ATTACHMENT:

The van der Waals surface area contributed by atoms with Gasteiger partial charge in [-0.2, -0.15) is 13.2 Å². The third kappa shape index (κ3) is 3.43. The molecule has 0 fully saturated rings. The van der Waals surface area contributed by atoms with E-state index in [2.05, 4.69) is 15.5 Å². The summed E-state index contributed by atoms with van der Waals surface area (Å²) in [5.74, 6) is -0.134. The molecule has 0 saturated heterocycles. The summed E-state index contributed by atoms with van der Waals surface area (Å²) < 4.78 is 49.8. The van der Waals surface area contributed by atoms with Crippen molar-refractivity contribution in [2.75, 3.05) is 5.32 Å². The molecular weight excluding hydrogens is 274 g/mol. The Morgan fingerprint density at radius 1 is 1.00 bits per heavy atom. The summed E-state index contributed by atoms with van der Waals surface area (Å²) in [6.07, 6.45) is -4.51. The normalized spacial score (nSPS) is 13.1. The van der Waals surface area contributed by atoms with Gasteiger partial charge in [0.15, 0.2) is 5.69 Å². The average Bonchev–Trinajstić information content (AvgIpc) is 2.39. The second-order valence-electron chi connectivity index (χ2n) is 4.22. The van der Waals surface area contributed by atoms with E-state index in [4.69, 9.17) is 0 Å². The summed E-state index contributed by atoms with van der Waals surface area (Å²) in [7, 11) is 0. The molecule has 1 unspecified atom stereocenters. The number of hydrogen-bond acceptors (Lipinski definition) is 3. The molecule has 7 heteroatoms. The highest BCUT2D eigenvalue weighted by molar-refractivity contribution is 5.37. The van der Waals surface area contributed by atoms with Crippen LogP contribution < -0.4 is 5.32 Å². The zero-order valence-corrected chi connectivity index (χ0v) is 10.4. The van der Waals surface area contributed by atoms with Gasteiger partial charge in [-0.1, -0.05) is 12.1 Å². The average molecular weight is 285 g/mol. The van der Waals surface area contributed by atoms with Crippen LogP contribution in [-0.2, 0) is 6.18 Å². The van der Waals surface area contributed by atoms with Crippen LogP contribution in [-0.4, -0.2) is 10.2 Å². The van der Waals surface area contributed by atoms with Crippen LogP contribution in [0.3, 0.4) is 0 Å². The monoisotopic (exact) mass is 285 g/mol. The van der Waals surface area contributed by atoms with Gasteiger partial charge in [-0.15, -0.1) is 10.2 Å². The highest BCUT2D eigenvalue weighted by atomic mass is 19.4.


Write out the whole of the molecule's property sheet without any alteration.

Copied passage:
The van der Waals surface area contributed by atoms with Gasteiger partial charge in [-0.2, -0.15) is 13.2 Å². The third kappa shape index (κ3) is 3.43. The molecule has 0 fully saturated rings. The van der Waals surface area contributed by atoms with E-state index in [2.05, 4.69) is 15.5 Å². The summed E-state index contributed by atoms with van der Waals surface area (Å²) in [5.74, 6) is -0.134. The molecule has 0 saturated heterocycles. The summed E-state index contributed by atoms with van der Waals surface area (Å²) < 4.78 is 49.8. The van der Waals surface area contributed by atoms with Crippen molar-refractivity contribution in [2.75, 3.05) is 5.32 Å². The molecular weight excluding hydrogens is 274 g/mol. The Morgan fingerprint density at radius 1 is 1.00 bits per heavy atom. The summed E-state index contributed by atoms with van der Waals surface area (Å²) in [6.07, 6.45) is -4.51. The normalized spacial score (nSPS) is 13.1. The van der Waals surface area contributed by atoms with Gasteiger partial charge in [0.15, 0.2) is 5.69 Å². The average Bonchev–Trinajstić information content (AvgIpc) is 2.39. The second-order valence-electron chi connectivity index (χ2n) is 4.22. The van der Waals surface area contributed by atoms with E-state index in [4.69, 9.17) is 0 Å². The summed E-state index contributed by atoms with van der Waals surface area (Å²) in [7, 11) is 0. The molecule has 1 unspecified atom stereocenters. The number of hydrogen-bond acceptors (Lipinski definition) is 3. The molecule has 7 heteroatoms. The highest BCUT2D eigenvalue weighted by molar-refractivity contribution is 5.37. The van der Waals surface area contributed by atoms with Crippen LogP contribution < -0.4 is 5.32 Å². The zero-order valence-corrected chi connectivity index (χ0v) is 10.4. The van der Waals surface area contributed by atoms with Gasteiger partial charge in [-0.1, -0.05) is 12.1 Å². The average molecular weight is 285 g/mol. The van der Waals surface area contributed by atoms with Crippen LogP contribution in [-0.2, 0) is 6.18 Å². The van der Waals surface area contributed by atoms with Crippen LogP contribution in [-0.4, -0.2) is 10.2 Å². The van der Waals surface area contributed by atoms with Crippen LogP contribution in [0.3, 0.4) is 0 Å². The monoisotopic (exact) mass is 285 g/mol. The van der Waals surface area contributed by atoms with Gasteiger partial charge in [-0.15, -0.1) is 10.2 Å². The highest BCUT2D eigenvalue weighted by atomic mass is 19.4.